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Advocates, Lawmakers Urge Attention to Mental Health

Ben Adler
Capital Public Radio Network

Mental health advocates and a top California lawmaker are starting a public awareness campaign in the aftermath of last Friday’s school shooting in Connecticut. 

Their message: Don’t be afraid of the stigma associated with mental health problems, and get help quickly if you see symptoms in someone you know or love.

Doctor Cameron Carter with the UC Davis Medical Center says most serious mental illnesses first become apparent in adolescents and young adults.

“There’s a growing body of evidence to suggest that the best outcomes from treatment are when the treatment is made available at the very earliest stage in the emergence of symptoms,” says Carter.

Carter says symptoms often include difficulty concentrating, a drop in school or work performance and a decreasing interest in friendships.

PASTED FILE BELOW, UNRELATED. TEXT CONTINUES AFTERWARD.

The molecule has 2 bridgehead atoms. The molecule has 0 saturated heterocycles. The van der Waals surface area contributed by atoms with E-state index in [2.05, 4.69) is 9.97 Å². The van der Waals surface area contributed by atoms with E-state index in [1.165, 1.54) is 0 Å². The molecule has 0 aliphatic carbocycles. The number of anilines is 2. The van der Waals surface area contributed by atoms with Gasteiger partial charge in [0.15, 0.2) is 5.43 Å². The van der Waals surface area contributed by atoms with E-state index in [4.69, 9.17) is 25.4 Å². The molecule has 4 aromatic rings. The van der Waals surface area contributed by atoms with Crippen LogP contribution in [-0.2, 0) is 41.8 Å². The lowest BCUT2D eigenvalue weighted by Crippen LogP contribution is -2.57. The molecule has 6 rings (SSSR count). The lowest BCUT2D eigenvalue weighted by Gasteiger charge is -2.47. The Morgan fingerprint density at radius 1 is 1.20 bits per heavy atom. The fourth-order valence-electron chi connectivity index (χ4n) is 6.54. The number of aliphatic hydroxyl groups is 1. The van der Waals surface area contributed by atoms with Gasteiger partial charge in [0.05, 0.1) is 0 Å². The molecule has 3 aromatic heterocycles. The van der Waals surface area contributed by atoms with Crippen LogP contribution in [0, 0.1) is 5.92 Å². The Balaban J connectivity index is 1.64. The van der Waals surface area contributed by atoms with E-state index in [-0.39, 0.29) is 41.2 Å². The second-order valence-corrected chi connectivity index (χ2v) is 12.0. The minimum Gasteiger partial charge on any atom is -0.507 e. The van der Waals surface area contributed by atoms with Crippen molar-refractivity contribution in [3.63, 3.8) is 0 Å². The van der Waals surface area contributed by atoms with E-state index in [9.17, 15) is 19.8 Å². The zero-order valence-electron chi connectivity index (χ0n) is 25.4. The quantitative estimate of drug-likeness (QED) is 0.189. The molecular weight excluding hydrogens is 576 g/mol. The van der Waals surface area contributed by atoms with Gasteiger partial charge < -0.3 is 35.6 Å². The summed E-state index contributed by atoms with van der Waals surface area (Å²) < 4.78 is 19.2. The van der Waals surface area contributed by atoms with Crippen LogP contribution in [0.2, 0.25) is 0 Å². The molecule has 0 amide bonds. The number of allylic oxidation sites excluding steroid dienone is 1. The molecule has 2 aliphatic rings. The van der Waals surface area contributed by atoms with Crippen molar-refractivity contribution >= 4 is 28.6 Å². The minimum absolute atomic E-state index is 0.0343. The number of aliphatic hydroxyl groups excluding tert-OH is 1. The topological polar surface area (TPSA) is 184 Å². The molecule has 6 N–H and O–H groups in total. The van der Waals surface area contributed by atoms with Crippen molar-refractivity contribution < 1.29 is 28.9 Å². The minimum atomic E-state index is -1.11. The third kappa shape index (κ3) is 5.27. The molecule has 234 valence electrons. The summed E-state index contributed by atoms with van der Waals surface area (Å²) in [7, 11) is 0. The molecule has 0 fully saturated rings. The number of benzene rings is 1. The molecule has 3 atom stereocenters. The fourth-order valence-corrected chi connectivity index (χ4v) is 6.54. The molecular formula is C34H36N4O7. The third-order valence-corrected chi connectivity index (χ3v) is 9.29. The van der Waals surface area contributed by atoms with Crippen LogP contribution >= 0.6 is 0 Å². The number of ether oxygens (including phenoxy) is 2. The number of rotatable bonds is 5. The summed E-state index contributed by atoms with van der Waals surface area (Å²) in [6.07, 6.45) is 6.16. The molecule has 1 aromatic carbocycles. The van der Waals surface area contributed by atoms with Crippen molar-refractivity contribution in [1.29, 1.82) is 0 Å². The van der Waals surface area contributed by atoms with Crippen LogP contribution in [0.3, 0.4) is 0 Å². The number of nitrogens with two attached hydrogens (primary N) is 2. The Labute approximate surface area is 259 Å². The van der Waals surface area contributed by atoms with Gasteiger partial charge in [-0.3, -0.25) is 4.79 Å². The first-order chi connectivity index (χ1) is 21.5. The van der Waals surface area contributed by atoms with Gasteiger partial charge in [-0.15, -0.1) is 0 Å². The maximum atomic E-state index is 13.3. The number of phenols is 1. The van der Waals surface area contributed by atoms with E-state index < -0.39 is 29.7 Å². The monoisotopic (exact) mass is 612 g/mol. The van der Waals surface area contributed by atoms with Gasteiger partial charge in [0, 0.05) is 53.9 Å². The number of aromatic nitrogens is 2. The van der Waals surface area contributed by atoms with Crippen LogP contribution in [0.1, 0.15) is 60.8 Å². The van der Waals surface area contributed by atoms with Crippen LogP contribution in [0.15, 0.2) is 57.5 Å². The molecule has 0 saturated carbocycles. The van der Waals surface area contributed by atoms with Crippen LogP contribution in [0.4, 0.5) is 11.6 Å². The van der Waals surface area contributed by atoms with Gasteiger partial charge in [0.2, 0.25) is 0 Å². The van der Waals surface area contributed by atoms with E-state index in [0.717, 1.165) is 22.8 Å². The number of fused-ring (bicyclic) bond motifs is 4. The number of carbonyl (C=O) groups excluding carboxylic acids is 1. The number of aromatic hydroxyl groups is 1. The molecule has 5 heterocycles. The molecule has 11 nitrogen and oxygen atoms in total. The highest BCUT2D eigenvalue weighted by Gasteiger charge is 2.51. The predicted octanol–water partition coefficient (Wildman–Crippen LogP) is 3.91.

State Senate Leader Darrell Steinberg is urging the task force led by Vice President Biden to create a national system for treating mental health that’s modeled after California’s, and match state funding dollar-for-dollar.

24-Hour Mental Health Crisis Hotlines:

Fresno County            800-654-3937
Kern County                800-991-5272
Kings County              559-582-4484 or 800-655-2553
Madera County           559-673-3508 or 888-275-9779
Mariposa County        209-966-7000 or 888-974-3574
Merced County           209-381-6800 or 888-334-0163
Tulare County             800-320-1616

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